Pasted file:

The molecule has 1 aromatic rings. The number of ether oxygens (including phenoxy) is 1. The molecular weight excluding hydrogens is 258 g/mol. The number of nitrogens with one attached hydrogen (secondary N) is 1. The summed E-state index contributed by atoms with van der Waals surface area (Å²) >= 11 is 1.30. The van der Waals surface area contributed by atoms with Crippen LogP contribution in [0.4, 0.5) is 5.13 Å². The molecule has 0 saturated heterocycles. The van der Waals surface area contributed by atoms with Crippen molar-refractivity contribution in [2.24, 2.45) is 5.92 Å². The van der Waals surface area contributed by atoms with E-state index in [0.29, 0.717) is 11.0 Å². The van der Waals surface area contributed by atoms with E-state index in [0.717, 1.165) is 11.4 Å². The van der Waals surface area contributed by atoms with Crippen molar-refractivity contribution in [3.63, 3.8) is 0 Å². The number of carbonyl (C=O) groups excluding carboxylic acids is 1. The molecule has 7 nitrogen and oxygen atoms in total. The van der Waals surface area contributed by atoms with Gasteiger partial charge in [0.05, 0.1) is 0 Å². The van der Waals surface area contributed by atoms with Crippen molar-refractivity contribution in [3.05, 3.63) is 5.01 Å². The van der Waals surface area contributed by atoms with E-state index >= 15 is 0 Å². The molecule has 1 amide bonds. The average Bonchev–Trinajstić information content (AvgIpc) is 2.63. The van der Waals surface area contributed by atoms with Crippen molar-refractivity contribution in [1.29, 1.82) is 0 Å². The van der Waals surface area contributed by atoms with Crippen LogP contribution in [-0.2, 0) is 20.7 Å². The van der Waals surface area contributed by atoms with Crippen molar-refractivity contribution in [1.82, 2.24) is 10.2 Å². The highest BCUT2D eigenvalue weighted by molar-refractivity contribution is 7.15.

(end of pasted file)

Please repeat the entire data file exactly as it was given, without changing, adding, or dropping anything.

The molecule has 1 aromatic rings. The number of ether oxygens (including phenoxy) is 1. The molecular weight excluding hydrogens is 258 g/mol. The number of nitrogens with one attached hydrogen (secondary N) is 1. The summed E-state index contributed by atoms with van der Waals surface area (Å²) >= 11 is 1.30. The van der Waals surface area contributed by atoms with Crippen LogP contribution in [0.4, 0.5) is 5.13 Å². The molecule has 0 saturated heterocycles. The van der Waals surface area contributed by atoms with Crippen molar-refractivity contribution in [2.24, 2.45) is 5.92 Å². The van der Waals surface area contributed by atoms with E-state index in [0.29, 0.717) is 11.0 Å². The van der Waals surface area contributed by atoms with E-state index in [0.717, 1.165) is 11.4 Å². The van der Waals surface area contributed by atoms with Crippen molar-refractivity contribution in [3.63, 3.8) is 0 Å². The number of carbonyl (C=O) groups excluding carboxylic acids is 1. The molecule has 7 nitrogen and oxygen atoms in total. The van der Waals surface area contributed by atoms with Gasteiger partial charge in [0.05, 0.1) is 0 Å². The van der Waals surface area contributed by atoms with Crippen molar-refractivity contribution in [3.05, 3.63) is 5.01 Å². The van der Waals surface area contributed by atoms with E-state index >= 15 is 0 Å². The molecule has 1 amide bonds. The average Bonchev–Trinajstić information content (AvgIpc) is 2.63. The van der Waals surface area contributed by atoms with Crippen molar-refractivity contribution in [1.29, 1.82) is 0 Å². The van der Waals surface area contributed by atoms with Crippen LogP contribution in [-0.2, 0) is 20.7 Å². The van der Waals surface area contributed by atoms with Crippen molar-refractivity contribution in [1.82, 2.24) is 10.2 Å². The highest BCUT2D eigenvalue weighted by molar-refractivity contribution is 7.15.